Insights into the inflammatory process of lumbar discopathy

  • Andreas K. DemetriadesEmail author
Editorial (by Invitation) - Spine degenerative
Part of the following topical collections:
  1. Spine degenerative

It is postulated that a prolapsed lumbar disc may produce compressive symptoms as well as an inflammatory frictional effect. The role of macrophage tissue infiltration in this process has long been suspected, but difficult to pin down [3].

Twenty years later, a recent systematic review has found it difficult to “draw firm conclusions regarding the relationship between inflammation and clinical symptoms with sciatica” [2].

Animal studies have indeed shown that a lumbar disc herniation can activate the expression of IGF-1 initially, followed by activation of the PI3K/AKT signaling pathway, leading to the expression of IL-1 and IL-6 inflammation-related factors. This may represent the body’s attempt at tissue repair and the regulation of cytokines and the apoptotic process [4].

Colleagues from the Netherlands have investigated the role of macrophages in sciatica, using a retrospective observational histological study [1]. They looked for associations between the size and type of lumbar disc herniation on MRI, Modic changes in the vertebral endplates, and the degree of macrophage infiltration in a group of 119 patients. They clearly describe the knowledge gap in their introduction, including the questioning of what role might macrophages play; what might Modic changes suggest for the inflammatory process in the disc space; whether Modic changes suggest a slower recovery from disc herniation; and whether this is related to the resorption process.

Their results show that:
  • at baseline, the degree of macrophage infiltration was not associated with the size of disc herniation.

  • however, the degree of macrophage infiltration was significantly associated with a reduction of the size of disc herniation at one year postop.

  • the degree of macrophage infiltration was higher in extrusion rather than in disc protrusion.

This interestingly suggests that patients with extruded disc fragments might benefit from a prolonged conservative therapy, whereby the increased macrophage response can be at play. The authors suggest that this might be because extruded disc fragments are more exposed to the systemic circulation; are they really, given that they are disconnected from the endplate? Could the reverse be true, that if cut off from the systemic circulation, an extruded fragment might atrophy faster than a prolapsed fragment?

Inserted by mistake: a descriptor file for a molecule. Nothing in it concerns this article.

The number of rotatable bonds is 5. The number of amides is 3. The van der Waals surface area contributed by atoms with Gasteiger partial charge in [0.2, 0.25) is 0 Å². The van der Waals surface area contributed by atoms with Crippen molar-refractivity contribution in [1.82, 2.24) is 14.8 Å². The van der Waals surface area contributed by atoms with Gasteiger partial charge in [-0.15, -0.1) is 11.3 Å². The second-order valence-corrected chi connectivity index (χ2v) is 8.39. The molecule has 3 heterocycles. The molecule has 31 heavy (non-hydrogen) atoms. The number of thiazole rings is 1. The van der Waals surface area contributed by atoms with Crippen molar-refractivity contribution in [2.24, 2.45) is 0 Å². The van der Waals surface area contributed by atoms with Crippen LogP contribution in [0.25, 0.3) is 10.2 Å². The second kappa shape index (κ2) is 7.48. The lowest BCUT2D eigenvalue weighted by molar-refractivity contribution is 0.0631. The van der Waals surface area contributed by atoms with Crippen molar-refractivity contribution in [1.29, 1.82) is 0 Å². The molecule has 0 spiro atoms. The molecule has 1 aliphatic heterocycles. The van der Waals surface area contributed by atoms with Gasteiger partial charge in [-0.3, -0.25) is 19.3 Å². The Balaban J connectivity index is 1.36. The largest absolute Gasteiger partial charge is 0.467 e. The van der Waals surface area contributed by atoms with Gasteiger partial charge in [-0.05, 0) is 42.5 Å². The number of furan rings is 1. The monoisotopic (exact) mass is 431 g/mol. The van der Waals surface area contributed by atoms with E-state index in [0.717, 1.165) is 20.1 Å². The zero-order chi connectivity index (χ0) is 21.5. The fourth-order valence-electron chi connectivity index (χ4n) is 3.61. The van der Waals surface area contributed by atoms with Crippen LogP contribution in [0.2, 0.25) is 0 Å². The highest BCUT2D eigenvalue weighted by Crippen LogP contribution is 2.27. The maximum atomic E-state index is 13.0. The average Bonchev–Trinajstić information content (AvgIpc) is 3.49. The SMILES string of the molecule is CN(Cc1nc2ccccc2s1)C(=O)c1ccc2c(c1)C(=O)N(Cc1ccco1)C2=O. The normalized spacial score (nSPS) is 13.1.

Another interesting finding was that results were comparable in patients with and without Modic changes, the study size sample being too small to go beyond any suggestion of a trend of significant association.

There are important limitations to this study, described well by the authors themselves, not least that macrophages are only but a part of the inflammatory cascade and its relation to neovascularisation. Their conclusion, that macrophage infiltration was positively associated with an extruded type of disc herniation as well as the extent of reduction of the herniated disc during 1-year follow-up, opens possibilities for further work in the area.



  1. 1.
    Djuric N, Yang X, elBarzouhi et al (2019) Lumbar disc extrusions reduce faster than bulging disc due to an active role of macrophages in sciatica. Acta Neurochir (in press)Google Scholar
  2. 2.
    Jungen MJ, Ter Meulen BC, van Osch T, Weinstein HC, Ostelo RWJG (2019) Inflammatory biomarkers in patients with sciatica: a systematic review. BMC Musculoskelet Disord 20:156. CrossRefPubMedPubMedCentralGoogle Scholar
  3. 3.
    Rothoerl R, Woertgen C, Holzschuh M, Brehme K, Rüschoff J, Brawanski A (1998) Macrophage tissue infiltration, clinical symptoms, and signs in patients with lumbar disc herniation. A clinicopathological study on 179 patients. Acta Neurochir 140(12):1245–1248CrossRefGoogle Scholar
  4. 4.
    Xu Z, Zhou X, Chen G (2019) Expression and mechanism of interleukin 1 (IL-1), interleukin 2 (IL-2), interleukin 8 (IL-8), BMP, fibroblast growth factor 1 (FGF1), and insulin-like growth factor (IGF-1) in lumbar disc herniation. Med Sci Monit 25:984–990CrossRefGoogle Scholar

Copyright information

© Springer-Verlag GmbH Austria, part of Springer Nature 2019

Authors and Affiliations

  1. 1.Department of NeurosurgeryWestern General HospitalEdinburghUK

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